The diplomatic source said there was “high confidence” that China and Russia would be on board with the latest series of sanctions, which would make it the seventh sanctions resolution passed since North Korea’s first nuclear test in 2006.

Read more: Sent from North Korea, exploited in Poland

However, Russia has rejected assessments that Pyongyang’s latest tests saw the launch of long-range ICBMs, arguing that the missiles were medium-range. That, coupled with worsening relations between Moscow and Washington, could see negotiations over North Korean sanctions hampered.

Infografik North Korea's missile ranges

However, the fact that the proposal is expected to be voted on Saturday indicates that negotiations between the US and China have gone well, despite US President Donald Trump criticizing Beijing for not having done more to rein in North Korea.

When it comes to new sanctions being imposed on North Korea, both sides generally come to an agreement first before involving other Security Council members.

Nevertheless, differing views remain on how to handle North Korea’s military threat. The US, along with its European allies, as well as Japan and South Korea, maintain that increased sanctions are needed to force Pyongyang to halt its weapons program.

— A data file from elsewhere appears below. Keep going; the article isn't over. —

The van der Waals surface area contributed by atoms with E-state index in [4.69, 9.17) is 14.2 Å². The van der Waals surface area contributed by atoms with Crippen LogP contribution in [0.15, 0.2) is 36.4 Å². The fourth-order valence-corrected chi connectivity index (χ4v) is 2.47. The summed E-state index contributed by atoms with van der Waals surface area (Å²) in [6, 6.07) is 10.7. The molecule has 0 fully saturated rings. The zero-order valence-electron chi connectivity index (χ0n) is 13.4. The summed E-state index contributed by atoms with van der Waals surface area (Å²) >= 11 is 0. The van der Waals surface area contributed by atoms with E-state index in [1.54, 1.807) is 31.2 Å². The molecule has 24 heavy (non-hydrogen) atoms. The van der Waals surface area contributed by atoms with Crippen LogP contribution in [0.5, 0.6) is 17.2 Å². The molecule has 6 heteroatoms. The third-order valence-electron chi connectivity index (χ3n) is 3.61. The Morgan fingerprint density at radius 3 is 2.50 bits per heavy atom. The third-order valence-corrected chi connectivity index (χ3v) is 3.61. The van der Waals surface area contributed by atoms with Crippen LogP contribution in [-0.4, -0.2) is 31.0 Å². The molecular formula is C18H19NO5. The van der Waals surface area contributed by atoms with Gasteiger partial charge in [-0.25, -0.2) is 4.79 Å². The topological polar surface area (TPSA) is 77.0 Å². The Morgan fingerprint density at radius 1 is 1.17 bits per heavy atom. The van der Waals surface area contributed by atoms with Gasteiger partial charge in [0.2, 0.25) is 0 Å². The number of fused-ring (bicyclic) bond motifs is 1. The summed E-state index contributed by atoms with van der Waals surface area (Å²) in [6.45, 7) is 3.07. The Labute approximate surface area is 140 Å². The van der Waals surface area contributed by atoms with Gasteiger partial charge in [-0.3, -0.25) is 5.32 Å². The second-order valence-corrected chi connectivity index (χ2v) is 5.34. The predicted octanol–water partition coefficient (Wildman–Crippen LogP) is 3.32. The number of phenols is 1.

China and Russia, meanwhile, insist that talks are necessary, and sanctions alone will do nothing to alter North Korea’s behavior.

dm/gsw (afp, Reuters, AP)



Tillerson in Beijing set to talk on North Korea, South China Sea

Rex Tillerson, the U.S. Secretary of State, arrived in Beijing on Saturday for a face-to-face meeting with a China official who last week likened the U.S., South Korea and North Korea to speeding trains ready to hit each other.

Tillerson’s visit followed his remarks in South Korea on Friday in which he warned that pre-emptive military action against North Korea might be necessary if the threat from their weapons program reaches a level “that we believe requires action.”